Today I truly begin MY new year.
After a summer of no structure that began as great fun, but increasingly took its toll on my mental, physical and emotional landscape, I realized that I have been in need of greater structure, beyond the summer months even, for a few years now.
While at heart I am a free-spirited introvert who deeply appreciates lots of unstructured time to simply BE with my inner self and with my beloved family, in a modern world working from home and living with five busy individuals, it has become quite clear to me that open-ended days to fill with my own initiative and motivation are harder than they may appear to someone who has a day filled with structure.
I should know by now that the end of summer brings this issue—life paradox—to the forefront of my thoughts every single year.
I knew it was really affecting me when a few weeks ago while dining al fresco with my husband at a local favorite, as I watched others pass by our table walking from the train after a week of solid work, I expressed to him that I crave actually looking forward to and appreciating a weekend after a steady week of accomplishment.
Yes, I, Annie Burnside, queen of sharing the importance of balancing inner and outer pursuits/beingness and doingness was very much out of balance.
All of it was my own doing, of course.
When my children are home from school during the summer, I find it very difficult to settle in and focus for blocks of time on my own work.
The comings, goings and making of hourly plans both together and apart are both cherished and often take their toll on my capacity to concentrate.
During the stretches where it actually was quiet and I found myself totally alone, it seemed heavenly in one sense, but also sometimes like a "spinning of my wheels" not knowing what to do or where to begin or how much time I had to accomplish something...anything.
At times, I enjoyed immensely that sudden quiet space for reflection and relaxation, but during other times, I almost felt an odd sense of inertia.
So yesterday, after feeling quite energized at what felt like a beginning not only for my children, but for me, too, I decided to create consciously more structure in my days.
I knew it was the right decision for me at this time because I felt great excitement in my cells, an inner giddiness, as I sat down at my calendar and created a schedule including blocks of time each day for work, exercise, household chores, errands, and of course, my beloved free and solo Annieness time. (Yes, I did at least 100 porpoise dives back and forth following the shoreline in Lake Michigan this weekend.)
Believe it or not, after a summer of pretty much totally unstructured time, this element of structure felt like absolute freedom to me.
In my attempt to balance my days with more structure, I have already reminded myself that I am not after inflexibility here, but rather a means to allow myself an outer balance to assist me in maintaining a joyful inner world.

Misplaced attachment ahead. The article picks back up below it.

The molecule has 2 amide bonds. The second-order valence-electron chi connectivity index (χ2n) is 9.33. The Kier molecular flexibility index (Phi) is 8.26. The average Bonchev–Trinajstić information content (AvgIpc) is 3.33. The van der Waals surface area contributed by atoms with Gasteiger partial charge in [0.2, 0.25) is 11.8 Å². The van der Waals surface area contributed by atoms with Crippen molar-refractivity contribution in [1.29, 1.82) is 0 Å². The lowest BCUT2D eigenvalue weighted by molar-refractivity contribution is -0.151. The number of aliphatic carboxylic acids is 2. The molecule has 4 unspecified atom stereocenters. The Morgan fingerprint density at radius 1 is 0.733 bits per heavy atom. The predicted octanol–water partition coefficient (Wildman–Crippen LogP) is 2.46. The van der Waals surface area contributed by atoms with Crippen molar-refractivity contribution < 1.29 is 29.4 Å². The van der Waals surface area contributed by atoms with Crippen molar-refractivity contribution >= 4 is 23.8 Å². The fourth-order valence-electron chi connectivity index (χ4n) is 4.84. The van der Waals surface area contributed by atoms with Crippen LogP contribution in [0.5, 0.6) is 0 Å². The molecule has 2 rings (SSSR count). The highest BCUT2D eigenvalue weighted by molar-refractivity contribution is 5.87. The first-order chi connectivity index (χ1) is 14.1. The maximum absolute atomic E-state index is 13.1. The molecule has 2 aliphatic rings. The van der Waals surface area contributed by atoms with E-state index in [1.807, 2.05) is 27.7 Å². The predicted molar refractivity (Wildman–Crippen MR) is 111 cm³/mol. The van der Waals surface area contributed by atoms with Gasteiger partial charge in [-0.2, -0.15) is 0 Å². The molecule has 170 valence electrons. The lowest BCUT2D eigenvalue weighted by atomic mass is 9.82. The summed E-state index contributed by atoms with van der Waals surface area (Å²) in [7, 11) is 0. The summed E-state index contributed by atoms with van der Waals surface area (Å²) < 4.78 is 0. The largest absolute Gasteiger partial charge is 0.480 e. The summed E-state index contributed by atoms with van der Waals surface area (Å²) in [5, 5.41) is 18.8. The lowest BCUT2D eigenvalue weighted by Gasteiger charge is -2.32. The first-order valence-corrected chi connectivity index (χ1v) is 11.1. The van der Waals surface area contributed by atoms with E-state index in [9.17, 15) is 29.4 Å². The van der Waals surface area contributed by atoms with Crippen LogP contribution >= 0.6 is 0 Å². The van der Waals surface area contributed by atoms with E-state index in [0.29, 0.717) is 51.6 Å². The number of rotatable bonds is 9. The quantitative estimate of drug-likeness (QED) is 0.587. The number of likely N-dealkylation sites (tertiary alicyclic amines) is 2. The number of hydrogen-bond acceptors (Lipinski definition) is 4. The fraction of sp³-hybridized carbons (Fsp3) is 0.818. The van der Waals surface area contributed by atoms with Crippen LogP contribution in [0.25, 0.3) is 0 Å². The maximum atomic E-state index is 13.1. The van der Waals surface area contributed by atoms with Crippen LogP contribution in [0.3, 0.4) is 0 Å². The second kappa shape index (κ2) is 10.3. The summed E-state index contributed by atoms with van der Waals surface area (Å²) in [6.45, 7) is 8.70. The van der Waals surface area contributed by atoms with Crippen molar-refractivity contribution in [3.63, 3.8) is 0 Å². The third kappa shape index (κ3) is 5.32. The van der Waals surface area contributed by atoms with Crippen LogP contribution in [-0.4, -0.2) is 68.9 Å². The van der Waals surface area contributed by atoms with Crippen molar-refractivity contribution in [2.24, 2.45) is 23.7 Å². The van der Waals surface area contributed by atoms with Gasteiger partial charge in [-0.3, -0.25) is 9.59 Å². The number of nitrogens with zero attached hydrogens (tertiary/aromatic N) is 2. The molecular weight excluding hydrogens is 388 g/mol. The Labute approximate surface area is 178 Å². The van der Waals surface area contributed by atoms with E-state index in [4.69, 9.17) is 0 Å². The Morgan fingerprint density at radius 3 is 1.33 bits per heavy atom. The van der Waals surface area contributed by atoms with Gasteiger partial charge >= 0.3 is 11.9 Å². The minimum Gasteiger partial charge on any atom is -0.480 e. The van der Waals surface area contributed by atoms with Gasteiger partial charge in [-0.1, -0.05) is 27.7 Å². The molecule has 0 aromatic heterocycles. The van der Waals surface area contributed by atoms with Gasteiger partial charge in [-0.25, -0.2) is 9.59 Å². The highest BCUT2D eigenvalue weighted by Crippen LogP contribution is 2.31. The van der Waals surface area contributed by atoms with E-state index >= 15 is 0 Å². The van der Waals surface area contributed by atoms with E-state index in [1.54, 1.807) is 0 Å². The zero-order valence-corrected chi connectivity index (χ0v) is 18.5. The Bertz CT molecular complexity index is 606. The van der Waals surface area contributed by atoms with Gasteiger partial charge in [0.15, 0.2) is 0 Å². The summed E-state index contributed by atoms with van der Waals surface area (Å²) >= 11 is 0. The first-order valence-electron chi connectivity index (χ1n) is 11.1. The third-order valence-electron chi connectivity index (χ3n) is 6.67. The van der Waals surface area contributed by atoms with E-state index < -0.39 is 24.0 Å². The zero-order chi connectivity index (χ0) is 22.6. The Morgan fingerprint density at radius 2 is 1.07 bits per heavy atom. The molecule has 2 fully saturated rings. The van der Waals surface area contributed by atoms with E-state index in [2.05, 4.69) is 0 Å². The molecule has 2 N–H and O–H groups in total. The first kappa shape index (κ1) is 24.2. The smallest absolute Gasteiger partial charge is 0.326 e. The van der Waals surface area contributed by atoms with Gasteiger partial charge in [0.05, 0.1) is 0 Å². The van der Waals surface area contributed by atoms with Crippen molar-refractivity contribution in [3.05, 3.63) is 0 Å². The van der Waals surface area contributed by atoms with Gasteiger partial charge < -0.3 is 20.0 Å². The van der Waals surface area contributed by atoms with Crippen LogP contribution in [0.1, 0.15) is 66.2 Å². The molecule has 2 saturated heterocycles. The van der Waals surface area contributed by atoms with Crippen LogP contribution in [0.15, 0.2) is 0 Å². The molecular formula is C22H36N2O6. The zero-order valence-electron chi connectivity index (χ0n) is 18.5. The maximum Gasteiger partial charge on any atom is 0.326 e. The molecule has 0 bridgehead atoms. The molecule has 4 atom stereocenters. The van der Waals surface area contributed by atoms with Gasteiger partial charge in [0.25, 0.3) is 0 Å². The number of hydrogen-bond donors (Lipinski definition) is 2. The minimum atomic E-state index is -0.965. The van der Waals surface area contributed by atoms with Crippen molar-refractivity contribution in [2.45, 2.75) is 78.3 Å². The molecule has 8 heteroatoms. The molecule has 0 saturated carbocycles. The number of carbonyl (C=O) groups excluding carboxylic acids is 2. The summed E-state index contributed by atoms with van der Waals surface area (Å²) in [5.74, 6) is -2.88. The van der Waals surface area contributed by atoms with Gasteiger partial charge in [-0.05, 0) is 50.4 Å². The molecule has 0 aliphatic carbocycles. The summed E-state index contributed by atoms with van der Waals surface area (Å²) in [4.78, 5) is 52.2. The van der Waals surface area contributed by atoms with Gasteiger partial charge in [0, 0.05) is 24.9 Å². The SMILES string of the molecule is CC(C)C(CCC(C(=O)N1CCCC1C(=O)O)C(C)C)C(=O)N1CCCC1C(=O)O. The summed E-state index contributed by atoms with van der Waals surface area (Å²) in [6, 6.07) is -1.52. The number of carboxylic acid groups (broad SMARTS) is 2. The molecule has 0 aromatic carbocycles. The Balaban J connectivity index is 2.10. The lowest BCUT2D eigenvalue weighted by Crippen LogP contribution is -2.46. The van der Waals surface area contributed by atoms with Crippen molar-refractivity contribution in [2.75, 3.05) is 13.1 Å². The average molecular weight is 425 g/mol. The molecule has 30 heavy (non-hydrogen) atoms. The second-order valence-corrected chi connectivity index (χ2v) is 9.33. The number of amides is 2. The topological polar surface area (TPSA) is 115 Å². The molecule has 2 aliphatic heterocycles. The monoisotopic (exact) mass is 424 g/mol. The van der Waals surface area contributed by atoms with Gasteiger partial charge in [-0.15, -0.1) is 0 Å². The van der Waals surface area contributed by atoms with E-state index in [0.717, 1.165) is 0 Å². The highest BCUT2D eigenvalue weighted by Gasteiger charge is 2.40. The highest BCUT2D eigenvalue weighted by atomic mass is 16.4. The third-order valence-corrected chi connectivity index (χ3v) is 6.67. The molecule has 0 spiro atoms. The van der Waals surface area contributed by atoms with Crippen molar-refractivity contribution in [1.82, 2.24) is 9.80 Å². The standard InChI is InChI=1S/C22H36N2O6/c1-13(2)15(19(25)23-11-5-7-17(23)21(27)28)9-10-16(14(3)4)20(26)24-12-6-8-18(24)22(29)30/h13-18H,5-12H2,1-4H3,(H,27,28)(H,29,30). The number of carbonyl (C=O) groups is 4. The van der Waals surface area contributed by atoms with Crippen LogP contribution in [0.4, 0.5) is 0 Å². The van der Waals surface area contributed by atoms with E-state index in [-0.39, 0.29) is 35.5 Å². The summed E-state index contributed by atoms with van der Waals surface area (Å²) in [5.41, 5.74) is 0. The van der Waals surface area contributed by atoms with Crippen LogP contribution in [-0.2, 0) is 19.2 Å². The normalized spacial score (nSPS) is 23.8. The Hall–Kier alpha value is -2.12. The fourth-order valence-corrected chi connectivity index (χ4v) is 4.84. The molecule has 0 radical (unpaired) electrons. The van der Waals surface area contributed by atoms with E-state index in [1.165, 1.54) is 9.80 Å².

It felt like a relief to have a newfound sense of purpose and a design to help me manifest all that I desire to experience and create in a day. Now when things come up, I have a much better idea of where to place them in a way that makes me feel more comfortable with my unfolding day.
For the record, I absolutely, positively know how blessed I am in all areas of my life. I am a GRATITUDE girl through and through as so many of you know.
I deeply understand that many reading this post may wish that they had much more freedom to design their days in such a way with the flexibility that I enjoy.
My intention is not to compare myself, either my blessings or my challenges, with others. I simply desire to share something that I have been wrestling with and a possible solution for any others who may find themselves in a similar situation.
One of my dearest life understandings is knowing that everything is relative. Every situation has its dark and light aspects.
For me, the headaches which have occurred frequently over the last several weeks, as well as the sometimes negative mental activity, were definitely signs that too much of a good thing (And indeed, gratefully, there was A LOT of a good thing—remembering the shimmer on our dock in the Northwoods still delights me) can definitely be too much of a good thing.
Interestingly, one would think that my husband, a high school teacher who lives by bells during the school year, would project his own desire for less structure sometimes onto me by dismissing my angst over the lack of it.
Instead, he listened patiently time and time again and offered wonderful metaphors as I worked to sort this all out in my head, and most importantly, in my heart.
I hope that we can all offer others the same space to share and express how they truly feel on any subject without judgment.
As for this particular topic, we can probably all better balance our structured and unstructured time, BOTH so important to our overall well-being in this beautiful world of paradox...